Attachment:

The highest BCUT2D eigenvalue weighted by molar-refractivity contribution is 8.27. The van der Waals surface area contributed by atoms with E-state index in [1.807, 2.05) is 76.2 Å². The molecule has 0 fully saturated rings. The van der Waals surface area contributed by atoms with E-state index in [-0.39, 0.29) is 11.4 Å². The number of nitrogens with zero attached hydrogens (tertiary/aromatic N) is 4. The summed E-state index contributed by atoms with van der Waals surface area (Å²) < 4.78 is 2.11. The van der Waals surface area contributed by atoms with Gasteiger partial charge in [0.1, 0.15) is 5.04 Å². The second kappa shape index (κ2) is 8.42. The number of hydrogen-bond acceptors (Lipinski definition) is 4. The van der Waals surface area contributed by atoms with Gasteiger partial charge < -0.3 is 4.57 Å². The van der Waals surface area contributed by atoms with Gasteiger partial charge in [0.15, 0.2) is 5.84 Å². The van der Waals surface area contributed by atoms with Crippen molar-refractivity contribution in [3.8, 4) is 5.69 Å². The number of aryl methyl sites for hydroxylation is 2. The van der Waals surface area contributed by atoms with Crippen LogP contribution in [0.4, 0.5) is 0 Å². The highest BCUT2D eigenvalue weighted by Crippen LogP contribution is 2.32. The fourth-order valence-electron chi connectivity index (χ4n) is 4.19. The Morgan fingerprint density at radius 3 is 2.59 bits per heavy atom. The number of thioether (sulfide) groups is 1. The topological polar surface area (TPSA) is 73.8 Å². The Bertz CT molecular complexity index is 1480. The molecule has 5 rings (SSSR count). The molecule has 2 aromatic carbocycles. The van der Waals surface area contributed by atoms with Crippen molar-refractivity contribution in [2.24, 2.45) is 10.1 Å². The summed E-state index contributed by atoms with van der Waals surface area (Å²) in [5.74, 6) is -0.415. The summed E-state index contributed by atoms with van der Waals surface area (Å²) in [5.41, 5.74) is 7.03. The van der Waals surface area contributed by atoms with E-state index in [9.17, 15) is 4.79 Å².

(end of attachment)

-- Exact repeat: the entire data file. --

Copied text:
The highest BCUT2D eigenvalue weighted by molar-refractivity contribution is 8.27. The van der Waals surface area contributed by atoms with E-state index in [1.807, 2.05) is 76.2 Å². The molecule has 0 fully saturated rings. The van der Waals surface area contributed by atoms with E-state index in [-0.39, 0.29) is 11.4 Å². The number of nitrogens with zero attached hydrogens (tertiary/aromatic N) is 4. The summed E-state index contributed by atoms with van der Waals surface area (Å²) < 4.78 is 2.11. The van der Waals surface area contributed by atoms with Gasteiger partial charge in [0.1, 0.15) is 5.04 Å². The second kappa shape index (κ2) is 8.42. The number of hydrogen-bond acceptors (Lipinski definition) is 4. The van der Waals surface area contributed by atoms with Gasteiger partial charge < -0.3 is 4.57 Å². The van der Waals surface area contributed by atoms with Gasteiger partial charge in [0.15, 0.2) is 5.84 Å². The van der Waals surface area contributed by atoms with Crippen molar-refractivity contribution in [3.8, 4) is 5.69 Å². The number of aryl methyl sites for hydroxylation is 2. The van der Waals surface area contributed by atoms with Crippen LogP contribution in [0.4, 0.5) is 0 Å². The highest BCUT2D eigenvalue weighted by Crippen LogP contribution is 2.32. The fourth-order valence-electron chi connectivity index (χ4n) is 4.19. The Morgan fingerprint density at radius 3 is 2.59 bits per heavy atom. The number of thioether (sulfide) groups is 1. The topological polar surface area (TPSA) is 73.8 Å². The Bertz CT molecular complexity index is 1480. The molecule has 5 rings (SSSR count). The molecule has 2 aromatic carbocycles. The van der Waals surface area contributed by atoms with Crippen molar-refractivity contribution in [2.24, 2.45) is 10.1 Å². The summed E-state index contributed by atoms with van der Waals surface area (Å²) in [5.74, 6) is -0.415. The summed E-state index contributed by atoms with van der Waals surface area (Å²) in [5.41, 5.74) is 7.03. The van der Waals surface area contributed by atoms with E-state index in [9.17, 15) is 4.79 Å².